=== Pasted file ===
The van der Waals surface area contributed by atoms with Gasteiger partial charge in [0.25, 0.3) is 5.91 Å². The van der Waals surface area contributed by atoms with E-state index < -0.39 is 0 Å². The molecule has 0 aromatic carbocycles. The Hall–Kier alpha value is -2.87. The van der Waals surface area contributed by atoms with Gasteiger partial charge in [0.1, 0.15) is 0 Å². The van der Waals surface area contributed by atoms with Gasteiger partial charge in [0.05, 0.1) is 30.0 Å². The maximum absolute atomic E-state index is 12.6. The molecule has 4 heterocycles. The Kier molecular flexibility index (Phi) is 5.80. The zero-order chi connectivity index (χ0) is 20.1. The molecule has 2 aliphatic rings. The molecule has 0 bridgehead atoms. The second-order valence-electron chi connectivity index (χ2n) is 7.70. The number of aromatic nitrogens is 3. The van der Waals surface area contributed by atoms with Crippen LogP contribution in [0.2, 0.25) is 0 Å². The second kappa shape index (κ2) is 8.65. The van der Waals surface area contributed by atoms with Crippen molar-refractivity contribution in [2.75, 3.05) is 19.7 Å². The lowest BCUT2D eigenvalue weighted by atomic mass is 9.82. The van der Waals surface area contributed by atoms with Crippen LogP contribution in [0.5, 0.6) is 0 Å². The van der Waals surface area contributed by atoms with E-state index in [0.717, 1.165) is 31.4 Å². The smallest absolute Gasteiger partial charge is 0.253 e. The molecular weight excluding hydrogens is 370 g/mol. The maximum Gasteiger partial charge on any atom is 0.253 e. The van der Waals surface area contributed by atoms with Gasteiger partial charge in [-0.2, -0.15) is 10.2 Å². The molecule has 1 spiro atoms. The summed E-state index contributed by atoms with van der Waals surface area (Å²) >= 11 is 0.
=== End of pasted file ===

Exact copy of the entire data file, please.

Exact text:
The van der Waals surface area contributed by atoms with Gasteiger partial charge in [0.25, 0.3) is 5.91 Å². The van der Waals surface area contributed by atoms with E-state index < -0.39 is 0 Å². The molecule has 0 aromatic carbocycles. The Hall–Kier alpha value is -2.87. The van der Waals surface area contributed by atoms with Gasteiger partial charge in [0.1, 0.15) is 0 Å². The van der Waals surface area contributed by atoms with Gasteiger partial charge in [0.05, 0.1) is 30.0 Å². The maximum absolute atomic E-state index is 12.6. The molecule has 4 heterocycles. The Kier molecular flexibility index (Phi) is 5.80. The zero-order chi connectivity index (χ0) is 20.1. The molecule has 2 aliphatic rings. The molecule has 0 bridgehead atoms. The second-order valence-electron chi connectivity index (χ2n) is 7.70. The number of aromatic nitrogens is 3. The van der Waals surface area contributed by atoms with Crippen LogP contribution in [0.2, 0.25) is 0 Å². The second kappa shape index (κ2) is 8.65. The van der Waals surface area contributed by atoms with Crippen molar-refractivity contribution in [2.75, 3.05) is 19.7 Å². The lowest BCUT2D eigenvalue weighted by atomic mass is 9.82. The van der Waals surface area contributed by atoms with Crippen LogP contribution in [0.5, 0.6) is 0 Å². The van der Waals surface area contributed by atoms with E-state index in [0.717, 1.165) is 31.4 Å². The smallest absolute Gasteiger partial charge is 0.253 e. The molecular weight excluding hydrogens is 370 g/mol. The maximum Gasteiger partial charge on any atom is 0.253 e. The van der Waals surface area contributed by atoms with Gasteiger partial charge in [-0.2, -0.15) is 10.2 Å². The molecule has 1 spiro atoms. The summed E-state index contributed by atoms with van der Waals surface area (Å²) >= 11 is 0.